Some conservative governments are concerned that the present system of unemployment benefits with waiting periods for benefits, stringent work and income tests are acting as barriers to workers studying, taking any work that becomes available or trying to set up their own businesses.

The trials are aimed at seeing if a basic income from government would change the behaviour of the unemployed.

Proponents of the scheme tend to be rather light-on when it comes to costings. To be affordable a universal payment would need to be an incredibly low income. In Australia, there are approximately 19 million adults aged 18 or over.

One figure being suggested by academics is a universal payment of $1,000 a month – not enough to even rent a house or fund the average mortgage. It would cost $228 billion. The basic pension for an individual is close to $1,600 a month and below the poverty line.

Present costs for social security system are just under $160 billion. Would the government use the universal payment to wind back or abolish social security payments? It would go part way to funding a universal benefit.

Such a scheme avoids capitalism addressing the real economic questions, of addressing the lack of well paid secure jobs, the provision of affordable housing, of the urgent need to increase pensions and unemployment benefits by at least $50 a week.

The replacement of the current system of social security, as inadequate as it is, once abolished and replaced by a universal basic income would never be restored. The universal income could only be sustainable if it were well below the poverty line.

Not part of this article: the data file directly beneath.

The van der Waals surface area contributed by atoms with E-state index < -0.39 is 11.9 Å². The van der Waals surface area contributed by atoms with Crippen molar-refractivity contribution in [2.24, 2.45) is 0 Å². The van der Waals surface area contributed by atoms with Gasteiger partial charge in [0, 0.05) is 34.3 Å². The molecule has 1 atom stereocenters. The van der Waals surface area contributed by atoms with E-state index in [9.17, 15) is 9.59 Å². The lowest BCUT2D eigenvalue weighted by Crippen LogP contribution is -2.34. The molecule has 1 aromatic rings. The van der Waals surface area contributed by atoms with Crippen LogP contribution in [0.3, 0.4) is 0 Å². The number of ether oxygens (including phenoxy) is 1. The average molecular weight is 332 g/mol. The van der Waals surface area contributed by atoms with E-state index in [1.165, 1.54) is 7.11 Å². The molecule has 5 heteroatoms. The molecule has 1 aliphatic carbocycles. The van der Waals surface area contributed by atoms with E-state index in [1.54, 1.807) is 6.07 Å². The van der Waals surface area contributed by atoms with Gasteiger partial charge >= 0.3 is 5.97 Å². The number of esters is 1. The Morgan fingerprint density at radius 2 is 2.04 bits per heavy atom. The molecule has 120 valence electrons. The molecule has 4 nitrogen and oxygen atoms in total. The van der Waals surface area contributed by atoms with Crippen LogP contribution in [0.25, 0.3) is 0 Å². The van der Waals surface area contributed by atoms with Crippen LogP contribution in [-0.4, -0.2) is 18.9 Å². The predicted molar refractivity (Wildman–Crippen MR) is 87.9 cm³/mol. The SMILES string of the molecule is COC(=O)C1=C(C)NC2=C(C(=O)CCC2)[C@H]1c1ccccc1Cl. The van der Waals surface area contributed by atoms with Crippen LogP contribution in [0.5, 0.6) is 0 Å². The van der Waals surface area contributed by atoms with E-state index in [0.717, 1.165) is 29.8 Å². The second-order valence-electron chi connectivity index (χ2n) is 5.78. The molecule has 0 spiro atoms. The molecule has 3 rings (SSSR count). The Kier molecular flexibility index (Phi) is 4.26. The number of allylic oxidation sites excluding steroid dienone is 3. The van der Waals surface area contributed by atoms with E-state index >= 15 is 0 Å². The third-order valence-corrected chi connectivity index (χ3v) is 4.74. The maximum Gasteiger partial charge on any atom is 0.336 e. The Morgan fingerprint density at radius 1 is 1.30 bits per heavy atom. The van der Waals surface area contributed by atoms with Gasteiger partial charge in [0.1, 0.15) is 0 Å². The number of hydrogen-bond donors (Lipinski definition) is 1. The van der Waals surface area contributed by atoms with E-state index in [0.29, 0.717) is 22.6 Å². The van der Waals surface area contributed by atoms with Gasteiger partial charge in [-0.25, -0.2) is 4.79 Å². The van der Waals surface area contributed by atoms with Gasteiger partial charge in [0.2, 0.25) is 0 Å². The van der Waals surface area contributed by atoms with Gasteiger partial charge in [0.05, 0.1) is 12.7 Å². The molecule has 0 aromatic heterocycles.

The scheme has other problems. For example, if the government is paying you $1,000 or what other amount, would it down the track treat it like a restricted welfare card , controlling what you spend it on?

Neo-liberal economists are winding back spending, handing out tax cuts to the rich and big corporations, and claiming the social security system is “unsustainable”. They aim to spend less, not more on the well being of people. In such conditions, by necessity, any universal basic income will result in cuts to incomes for the unemployed, pensioners and other social security recipients.

Proponents claim that it would provide an income to cover basics for the unemployed with no income tests or other conditions. This sounds great on the surface, but in reality that income would be too low to raise a family, undertake studies or live above the poverty line.

But it would create a large pool of labour desperate for crumbs from the world of Ubers and 7-Elevens. It would also generate a highly profitable source of free labour, workers hoping to get a foot in the door.

The basic income would also serve employers as a new floor to drive down wages.

The scheme also attempts to sell the idea that there is no need to work. But the reality is that human society requires work. That work is part of the identity of a human being, in particular if that work is satisfying and contributes to society.

The immediate way forward is an increase in the amount of social security payments, an increase in corporate taxes, job creation programs, shorter working hours and higher wages.

Thanks to Richard Titelius for information used in the article.

Next article – IAC’s future is unclear